Department of Plant Pathology, University of Minnesota, St. Paul 55108
Department of Botany and Plant Pathology, Michigan State University, East Lansing 48824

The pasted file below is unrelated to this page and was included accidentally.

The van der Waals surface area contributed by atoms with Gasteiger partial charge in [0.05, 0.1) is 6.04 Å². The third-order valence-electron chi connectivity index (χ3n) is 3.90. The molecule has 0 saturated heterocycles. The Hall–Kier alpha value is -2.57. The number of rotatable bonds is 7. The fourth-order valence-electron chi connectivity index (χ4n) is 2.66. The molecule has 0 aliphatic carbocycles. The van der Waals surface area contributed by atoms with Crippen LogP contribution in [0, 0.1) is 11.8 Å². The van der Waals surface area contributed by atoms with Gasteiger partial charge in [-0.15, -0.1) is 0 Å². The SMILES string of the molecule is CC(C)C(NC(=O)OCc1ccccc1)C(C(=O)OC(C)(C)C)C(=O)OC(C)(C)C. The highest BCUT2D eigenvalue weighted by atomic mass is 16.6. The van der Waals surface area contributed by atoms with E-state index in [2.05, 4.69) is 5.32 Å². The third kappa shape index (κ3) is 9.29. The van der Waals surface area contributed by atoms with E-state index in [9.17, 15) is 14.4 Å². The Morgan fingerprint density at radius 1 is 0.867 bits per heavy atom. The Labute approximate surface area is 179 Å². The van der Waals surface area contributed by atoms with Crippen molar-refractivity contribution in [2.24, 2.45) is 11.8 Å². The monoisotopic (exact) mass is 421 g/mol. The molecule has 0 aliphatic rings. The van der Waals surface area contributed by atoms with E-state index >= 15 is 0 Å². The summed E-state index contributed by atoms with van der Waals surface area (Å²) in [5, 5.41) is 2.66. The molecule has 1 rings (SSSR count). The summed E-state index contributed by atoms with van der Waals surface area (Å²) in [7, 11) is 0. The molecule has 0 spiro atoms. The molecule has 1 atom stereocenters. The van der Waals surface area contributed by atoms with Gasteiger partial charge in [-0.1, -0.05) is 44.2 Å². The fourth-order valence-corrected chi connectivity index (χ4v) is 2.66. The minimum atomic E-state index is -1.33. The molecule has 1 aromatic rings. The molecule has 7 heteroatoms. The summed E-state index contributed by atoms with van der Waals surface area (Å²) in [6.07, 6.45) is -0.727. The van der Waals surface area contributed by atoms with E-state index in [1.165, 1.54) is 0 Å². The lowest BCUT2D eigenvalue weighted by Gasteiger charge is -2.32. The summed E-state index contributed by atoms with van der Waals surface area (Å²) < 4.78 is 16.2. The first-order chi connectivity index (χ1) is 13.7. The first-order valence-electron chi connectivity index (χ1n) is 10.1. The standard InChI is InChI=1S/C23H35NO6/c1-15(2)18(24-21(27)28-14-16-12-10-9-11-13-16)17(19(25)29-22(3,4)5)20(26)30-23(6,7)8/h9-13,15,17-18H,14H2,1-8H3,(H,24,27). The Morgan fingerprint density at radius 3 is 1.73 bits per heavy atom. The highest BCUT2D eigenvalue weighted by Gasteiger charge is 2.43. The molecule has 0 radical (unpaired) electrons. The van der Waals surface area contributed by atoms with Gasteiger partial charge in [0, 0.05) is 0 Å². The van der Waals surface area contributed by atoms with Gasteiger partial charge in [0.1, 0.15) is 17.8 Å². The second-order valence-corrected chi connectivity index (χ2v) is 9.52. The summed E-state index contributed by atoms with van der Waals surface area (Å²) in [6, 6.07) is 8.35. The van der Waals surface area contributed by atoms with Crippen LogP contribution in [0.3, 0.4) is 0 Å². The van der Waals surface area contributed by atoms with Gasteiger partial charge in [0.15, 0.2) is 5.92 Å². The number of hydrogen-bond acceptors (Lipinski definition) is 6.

Dollar spot of amenity turf, caused by Sclerotinia homoeocarpa, occurs in two seasonal epidemics in the northern United States, one from May to late July and a second from mid-August through October. It is not known whether these seasonal epidemics are the result of multiple species or due to seasonal variation within a single species. Isolates of S. homoeocarpa were collected from dollar spot lesions obtained from golf courses in Michigan, Illinois, and Wisconsin. Vegetative compatibility reactions between isolates identified six vegetative compatibility groups (VCGs) among more than 1,300 isolates collected from the eight locations. Most VCGs were present throughout the season, but one was generally recovered only in the late epidemic. Sequences of the nuclear ribosomal internal transcribed spacer 1 (ITS1) were identical among VCGs, indicating that the VCGs represent a single species. The results of this study suggest that the seasonal dollar spot epidemics observed in the northern United States are caused by a single species.